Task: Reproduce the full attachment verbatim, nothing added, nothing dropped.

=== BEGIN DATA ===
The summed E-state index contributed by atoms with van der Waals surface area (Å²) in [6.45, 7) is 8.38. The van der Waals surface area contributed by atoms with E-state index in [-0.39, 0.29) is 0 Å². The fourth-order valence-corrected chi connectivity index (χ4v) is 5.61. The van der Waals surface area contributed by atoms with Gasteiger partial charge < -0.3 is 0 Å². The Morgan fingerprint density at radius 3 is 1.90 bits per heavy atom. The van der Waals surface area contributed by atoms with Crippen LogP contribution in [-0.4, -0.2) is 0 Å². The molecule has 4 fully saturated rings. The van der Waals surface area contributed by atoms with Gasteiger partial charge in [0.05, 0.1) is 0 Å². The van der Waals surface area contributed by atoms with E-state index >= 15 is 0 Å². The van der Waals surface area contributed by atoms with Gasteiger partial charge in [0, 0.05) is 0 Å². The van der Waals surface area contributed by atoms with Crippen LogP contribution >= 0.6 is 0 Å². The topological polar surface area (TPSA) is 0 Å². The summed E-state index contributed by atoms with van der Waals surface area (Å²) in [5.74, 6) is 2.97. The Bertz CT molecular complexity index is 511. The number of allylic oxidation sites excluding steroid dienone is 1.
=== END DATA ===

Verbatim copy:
The summed E-state index contributed by atoms with van der Waals surface area (Å²) in [6.45, 7) is 8.38. The van der Waals surface area contributed by atoms with E-state index in [-0.39, 0.29) is 0 Å². The fourth-order valence-corrected chi connectivity index (χ4v) is 5.61. The van der Waals surface area contributed by atoms with Gasteiger partial charge < -0.3 is 0 Å². The Morgan fingerprint density at radius 3 is 1.90 bits per heavy atom. The van der Waals surface area contributed by atoms with Crippen LogP contribution in [-0.4, -0.2) is 0 Å². The molecule has 4 fully saturated rings. The van der Waals surface area contributed by atoms with Gasteiger partial charge in [0.05, 0.1) is 0 Å². The van der Waals surface area contributed by atoms with E-state index >= 15 is 0 Å². The van der Waals surface area contributed by atoms with Gasteiger partial charge in [0, 0.05) is 0 Å². The van der Waals surface area contributed by atoms with Crippen LogP contribution >= 0.6 is 0 Å². The topological polar surface area (TPSA) is 0 Å². The summed E-state index contributed by atoms with van der Waals surface area (Å²) in [5.74, 6) is 2.97. The Bertz CT molecular complexity index is 511. The number of allylic oxidation sites excluding steroid dienone is 1.